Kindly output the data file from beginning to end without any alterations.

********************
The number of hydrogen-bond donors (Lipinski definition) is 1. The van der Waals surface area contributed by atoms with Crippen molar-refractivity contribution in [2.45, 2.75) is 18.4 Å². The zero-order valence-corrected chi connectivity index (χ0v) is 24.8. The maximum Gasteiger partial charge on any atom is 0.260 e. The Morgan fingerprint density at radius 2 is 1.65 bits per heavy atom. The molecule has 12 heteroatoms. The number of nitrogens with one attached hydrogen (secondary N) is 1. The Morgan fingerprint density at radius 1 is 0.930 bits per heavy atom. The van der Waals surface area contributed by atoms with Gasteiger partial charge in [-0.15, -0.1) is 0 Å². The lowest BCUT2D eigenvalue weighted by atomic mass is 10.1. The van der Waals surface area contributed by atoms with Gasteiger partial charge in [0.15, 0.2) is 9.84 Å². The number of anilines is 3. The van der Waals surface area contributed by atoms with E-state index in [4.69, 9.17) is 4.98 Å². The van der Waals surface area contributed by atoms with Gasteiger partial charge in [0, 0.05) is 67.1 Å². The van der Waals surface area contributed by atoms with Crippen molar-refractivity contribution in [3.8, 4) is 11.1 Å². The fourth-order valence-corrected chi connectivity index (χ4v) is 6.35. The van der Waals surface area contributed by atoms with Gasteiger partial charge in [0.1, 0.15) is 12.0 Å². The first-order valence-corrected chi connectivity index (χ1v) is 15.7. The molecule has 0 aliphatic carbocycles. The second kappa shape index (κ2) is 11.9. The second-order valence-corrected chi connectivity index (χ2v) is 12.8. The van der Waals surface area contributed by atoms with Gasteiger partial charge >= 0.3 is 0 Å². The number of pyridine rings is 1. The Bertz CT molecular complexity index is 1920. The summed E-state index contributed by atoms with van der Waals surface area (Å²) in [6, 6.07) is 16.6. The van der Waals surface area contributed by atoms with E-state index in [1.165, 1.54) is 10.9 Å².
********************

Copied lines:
The number of hydrogen-bond donors (Lipinski definition) is 1. The van der Waals surface area contributed by atoms with Crippen molar-refractivity contribution in [2.45, 2.75) is 18.4 Å². The zero-order valence-corrected chi connectivity index (χ0v) is 24.8. The maximum Gasteiger partial charge on any atom is 0.260 e. The Morgan fingerprint density at radius 2 is 1.65 bits per heavy atom. The molecule has 12 heteroatoms. The number of nitrogens with one attached hydrogen (secondary N) is 1. The Morgan fingerprint density at radius 1 is 0.930 bits per heavy atom. The van der Waals surface area contributed by atoms with Gasteiger partial charge in [-0.15, -0.1) is 0 Å². The lowest BCUT2D eigenvalue weighted by atomic mass is 10.1. The van der Waals surface area contributed by atoms with Gasteiger partial charge in [0.15, 0.2) is 9.84 Å². The number of anilines is 3. The van der Waals surface area contributed by atoms with E-state index in [4.69, 9.17) is 4.98 Å². The van der Waals surface area contributed by atoms with Gasteiger partial charge in [0, 0.05) is 67.1 Å². The van der Waals surface area contributed by atoms with Crippen molar-refractivity contribution in [3.8, 4) is 11.1 Å². The fourth-order valence-corrected chi connectivity index (χ4v) is 6.35. The van der Waals surface area contributed by atoms with Gasteiger partial charge in [0.1, 0.15) is 12.0 Å². The first-order valence-corrected chi connectivity index (χ1v) is 15.7. The molecule has 0 aliphatic carbocycles. The second kappa shape index (κ2) is 11.9. The second-order valence-corrected chi connectivity index (χ2v) is 12.8. The van der Waals surface area contributed by atoms with Gasteiger partial charge >= 0.3 is 0 Å². The number of pyridine rings is 1. The Bertz CT molecular complexity index is 1920. The summed E-state index contributed by atoms with van der Waals surface area (Å²) in [6, 6.07) is 16.6. The van der Waals surface area contributed by atoms with E-state index in [1.165, 1.54) is 10.9 Å².